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Donated Umbilical Cord Blood Saved My Wife's Life

But this time around the doctors made it clear that a cure is only possible by going through a bone marrow transplant, or as we affectionately call it, BMT. Just chemo wasn't going to cut it. That's when the real learning started.
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It was in the first days of January 2013 that we found that my wife could have leukemia. Our daughter was 3 years old, and my wife, Mai, was 15 weeks pregnant for the second time. For about a month she couldn't get rid of her cough -- something that didn't really worry us. We took a lot of precaution with medication for cough because of the pregnancy, and we were just writing everything off on pregnancy being hard on the immune system and the fact that we couldn't hit the cough with harder drugs.

It was a routine blood test that they usually do during pregnancy that showed that something could be wrong. She went to that appointment alone, and when I came back after work she broke down in tears: "We could be losing the baby."

We had no idea what leukemia is, or what even bone marrow is, for that matter, along with neutrophils and leukocytes, and many other terms we would learn in the weeks, months and years to come. What the disease does is essentially kill the patient's immune system. Any small scratch can get infected, and any infection could be fatal.

The confirmation that it was, in fact, leukemia, came a few days later, in the maternity ward of the hospital.

We were devastated. Not only this was a threat to pregnancy, but it was a threat to her life. Leukemia, it turns out, is a nasty blood cancer. Cancer, at 32 years old, in an otherwise healthy, lively, happy woman with absolutely no previous health problems.

We had to put an end to the pregnancy within two days of receiving the diagnosis, in order to start intensive chemo as soon as possible. And although my wife was in remission after about ten months of it, the cancer came back this past May. Again, we were devastated beyond words. We really hoped the cancer chapter was over. Mai grew back her hair, started working again and we were thinking about what to do on vacation this year.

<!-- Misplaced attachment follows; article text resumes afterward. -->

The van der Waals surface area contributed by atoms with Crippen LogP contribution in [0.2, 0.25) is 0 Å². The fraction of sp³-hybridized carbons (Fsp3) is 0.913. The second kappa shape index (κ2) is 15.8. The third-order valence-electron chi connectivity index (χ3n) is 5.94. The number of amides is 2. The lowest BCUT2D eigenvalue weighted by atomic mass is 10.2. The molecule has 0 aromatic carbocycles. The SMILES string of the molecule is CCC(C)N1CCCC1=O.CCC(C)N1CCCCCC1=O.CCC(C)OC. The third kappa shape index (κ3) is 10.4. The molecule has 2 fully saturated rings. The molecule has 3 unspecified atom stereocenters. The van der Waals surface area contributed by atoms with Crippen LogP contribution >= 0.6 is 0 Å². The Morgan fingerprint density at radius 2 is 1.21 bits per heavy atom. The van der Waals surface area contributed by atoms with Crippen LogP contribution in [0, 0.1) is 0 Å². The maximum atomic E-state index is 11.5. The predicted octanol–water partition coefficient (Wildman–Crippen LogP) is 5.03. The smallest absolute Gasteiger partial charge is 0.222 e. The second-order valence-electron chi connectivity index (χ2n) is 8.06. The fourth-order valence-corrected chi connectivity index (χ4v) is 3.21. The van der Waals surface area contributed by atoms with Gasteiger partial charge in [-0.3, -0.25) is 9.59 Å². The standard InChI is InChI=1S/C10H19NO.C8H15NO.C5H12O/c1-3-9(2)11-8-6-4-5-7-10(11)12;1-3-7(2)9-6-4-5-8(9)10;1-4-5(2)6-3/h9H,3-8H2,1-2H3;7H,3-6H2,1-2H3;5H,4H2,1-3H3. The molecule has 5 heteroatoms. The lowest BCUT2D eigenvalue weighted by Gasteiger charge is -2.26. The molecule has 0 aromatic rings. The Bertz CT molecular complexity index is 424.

"Instead of vacation and enjoying summer with our daughter, she ended up going through more and more and more chemo."

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But this time around the doctors made it clear that a cure is only possible by going through a bone marrow transplant, or as we affectionately call it, BMT. Just chemo wasn't going to cut it.

That's when the real learning started.

Bone marrow is the birth place of blood cells in your body, and it lives in the bones. It is entirely unrelated to the spinal cord (I know you would assume that -- we did). Getting a transplant involves the use of even harder-hitting chemo and radiation in order to kill her own bone marrow, and another person's stem cells will be injected in order to gradually replace the "original" ones. The difficulty comes from the fact that the donor in question needs to be compatible. The science behind compatibility is complicated, and the best option for a donor, by far, is a sibling.


"Although Mai has an older brother, when he was tested for compatibility it was found out that he isn't compatible."

Unfortunately, a sibling has only a 25-30 percent chance to be compatible. Multiple doctors and nurses told us anecdotes from their experience -- there are multiple cases of large families with three to four siblings or more where not even one was compatible.

The curious thing is that 20 or 30 years ago there were many larger families, but the science behind bone marrow transplants simply wasn't there. Today, the science is here but families are typically much, much smaller. You need to rely on others.

The next best option is to find a donor who is not related to the family, by tapping into a worldwide network of donors. Amazingly, such a thing actually exists. Most developed countries operate bone marrow donor registries -- they are databases that allow doctors to look up compatible people based on the DNA. A patient in need of a BMT could find a donor in a country a world apart, and there are procedures in place that allow that to happen. A nurse flies to, say, France, where the stem cells are typically harvested in the donor's blood through a simple, almost painless procedure (the donor regenerates these cells within days, hence not losing anything).

The nurse then puts the little baggie in a basket and brings that to the patient's country overnight. The stuff is not even on ice. These stem cells are then injected and the patient gets an actual, real chance at beating leukemia.

Although the international network has reached over 24 million people, there was no match for Mai amongst those who signed up to be donors. Not even one. The difficulty comes from the fact that, although born in Canada, Mai is of Vietnamese origin. People of Asian descent are severely under-represented in all registries, and there is simply no public registry in Vietnam.